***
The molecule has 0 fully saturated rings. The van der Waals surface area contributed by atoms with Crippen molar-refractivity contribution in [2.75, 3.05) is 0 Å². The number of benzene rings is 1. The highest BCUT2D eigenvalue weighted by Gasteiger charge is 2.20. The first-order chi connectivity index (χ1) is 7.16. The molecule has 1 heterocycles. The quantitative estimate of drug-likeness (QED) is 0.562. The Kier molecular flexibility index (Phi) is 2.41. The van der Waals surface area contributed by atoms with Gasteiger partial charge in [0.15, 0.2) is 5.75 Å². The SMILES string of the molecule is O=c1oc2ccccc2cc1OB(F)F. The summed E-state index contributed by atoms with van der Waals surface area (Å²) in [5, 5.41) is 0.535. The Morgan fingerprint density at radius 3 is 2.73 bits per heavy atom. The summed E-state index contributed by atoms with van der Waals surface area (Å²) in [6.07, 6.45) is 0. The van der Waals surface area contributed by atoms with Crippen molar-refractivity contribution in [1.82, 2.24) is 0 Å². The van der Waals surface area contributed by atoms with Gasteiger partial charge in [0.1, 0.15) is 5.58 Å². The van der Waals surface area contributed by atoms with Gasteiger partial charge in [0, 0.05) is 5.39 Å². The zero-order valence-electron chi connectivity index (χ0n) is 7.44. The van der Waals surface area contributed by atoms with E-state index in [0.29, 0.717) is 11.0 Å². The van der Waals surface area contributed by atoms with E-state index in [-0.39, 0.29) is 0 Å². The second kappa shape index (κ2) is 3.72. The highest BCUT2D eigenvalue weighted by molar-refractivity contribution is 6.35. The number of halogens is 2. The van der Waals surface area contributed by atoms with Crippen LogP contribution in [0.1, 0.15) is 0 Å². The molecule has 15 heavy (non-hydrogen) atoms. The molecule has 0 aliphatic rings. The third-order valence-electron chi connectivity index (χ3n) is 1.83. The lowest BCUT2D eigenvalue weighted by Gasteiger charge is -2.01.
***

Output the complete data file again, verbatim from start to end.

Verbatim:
The molecule has 0 fully saturated rings. The van der Waals surface area contributed by atoms with Crippen molar-refractivity contribution in [2.75, 3.05) is 0 Å². The number of benzene rings is 1. The highest BCUT2D eigenvalue weighted by Gasteiger charge is 2.20. The first-order chi connectivity index (χ1) is 7.16. The molecule has 1 heterocycles. The quantitative estimate of drug-likeness (QED) is 0.562. The Kier molecular flexibility index (Phi) is 2.41. The van der Waals surface area contributed by atoms with Gasteiger partial charge in [0.15, 0.2) is 5.75 Å². The SMILES string of the molecule is O=c1oc2ccccc2cc1OB(F)F. The summed E-state index contributed by atoms with van der Waals surface area (Å²) in [5, 5.41) is 0.535. The Morgan fingerprint density at radius 3 is 2.73 bits per heavy atom. The summed E-state index contributed by atoms with van der Waals surface area (Å²) in [6.07, 6.45) is 0. The van der Waals surface area contributed by atoms with Crippen molar-refractivity contribution in [1.82, 2.24) is 0 Å². The van der Waals surface area contributed by atoms with Gasteiger partial charge in [0.1, 0.15) is 5.58 Å². The van der Waals surface area contributed by atoms with Gasteiger partial charge in [0, 0.05) is 5.39 Å². The zero-order valence-electron chi connectivity index (χ0n) is 7.44. The van der Waals surface area contributed by atoms with E-state index in [0.29, 0.717) is 11.0 Å². The van der Waals surface area contributed by atoms with E-state index in [-0.39, 0.29) is 0 Å². The second kappa shape index (κ2) is 3.72. The highest BCUT2D eigenvalue weighted by molar-refractivity contribution is 6.35. The number of halogens is 2. The van der Waals surface area contributed by atoms with Crippen LogP contribution in [0.1, 0.15) is 0 Å². The molecule has 15 heavy (non-hydrogen) atoms. The molecule has 0 aliphatic rings. The third-order valence-electron chi connectivity index (χ3n) is 1.83. The lowest BCUT2D eigenvalue weighted by Gasteiger charge is -2.01.